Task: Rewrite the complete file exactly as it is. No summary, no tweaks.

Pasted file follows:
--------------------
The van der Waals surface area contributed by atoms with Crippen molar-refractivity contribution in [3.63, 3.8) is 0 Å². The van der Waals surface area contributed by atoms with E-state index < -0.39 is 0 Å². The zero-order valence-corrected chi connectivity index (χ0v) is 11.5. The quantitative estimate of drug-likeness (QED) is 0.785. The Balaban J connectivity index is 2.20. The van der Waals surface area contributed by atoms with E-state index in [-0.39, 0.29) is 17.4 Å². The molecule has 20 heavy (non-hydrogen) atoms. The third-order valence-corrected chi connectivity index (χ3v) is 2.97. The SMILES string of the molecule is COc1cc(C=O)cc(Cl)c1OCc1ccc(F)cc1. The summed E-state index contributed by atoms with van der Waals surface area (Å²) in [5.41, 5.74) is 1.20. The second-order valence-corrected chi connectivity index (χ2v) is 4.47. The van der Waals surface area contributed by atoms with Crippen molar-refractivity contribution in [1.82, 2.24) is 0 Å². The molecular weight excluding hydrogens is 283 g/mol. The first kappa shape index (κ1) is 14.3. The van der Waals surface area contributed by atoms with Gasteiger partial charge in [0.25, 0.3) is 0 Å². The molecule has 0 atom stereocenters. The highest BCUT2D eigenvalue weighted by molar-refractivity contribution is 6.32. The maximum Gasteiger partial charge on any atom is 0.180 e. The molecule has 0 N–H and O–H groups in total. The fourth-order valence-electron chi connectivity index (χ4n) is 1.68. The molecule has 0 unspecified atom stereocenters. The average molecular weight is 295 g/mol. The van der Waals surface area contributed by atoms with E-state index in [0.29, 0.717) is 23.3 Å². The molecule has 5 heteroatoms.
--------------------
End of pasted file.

The van der Waals surface area contributed by atoms with Crippen molar-refractivity contribution in [3.63, 3.8) is 0 Å². The van der Waals surface area contributed by atoms with E-state index < -0.39 is 0 Å². The zero-order valence-corrected chi connectivity index (χ0v) is 11.5. The quantitative estimate of drug-likeness (QED) is 0.785. The Balaban J connectivity index is 2.20. The van der Waals surface area contributed by atoms with E-state index in [-0.39, 0.29) is 17.4 Å². The molecule has 20 heavy (non-hydrogen) atoms. The third-order valence-corrected chi connectivity index (χ3v) is 2.97. The SMILES string of the molecule is COc1cc(C=O)cc(Cl)c1OCc1ccc(F)cc1. The summed E-state index contributed by atoms with van der Waals surface area (Å²) in [5.41, 5.74) is 1.20. The second-order valence-corrected chi connectivity index (χ2v) is 4.47. The van der Waals surface area contributed by atoms with Crippen molar-refractivity contribution in [1.82, 2.24) is 0 Å². The molecular weight excluding hydrogens is 283 g/mol. The first kappa shape index (κ1) is 14.3. The van der Waals surface area contributed by atoms with Gasteiger partial charge in [0.25, 0.3) is 0 Å². The molecule has 0 atom stereocenters. The highest BCUT2D eigenvalue weighted by molar-refractivity contribution is 6.32. The maximum Gasteiger partial charge on any atom is 0.180 e. The molecule has 0 N–H and O–H groups in total. The fourth-order valence-electron chi connectivity index (χ4n) is 1.68. The molecule has 0 unspecified atom stereocenters. The average molecular weight is 295 g/mol. The van der Waals surface area contributed by atoms with E-state index in [0.29, 0.717) is 23.3 Å². The molecule has 5 heteroatoms.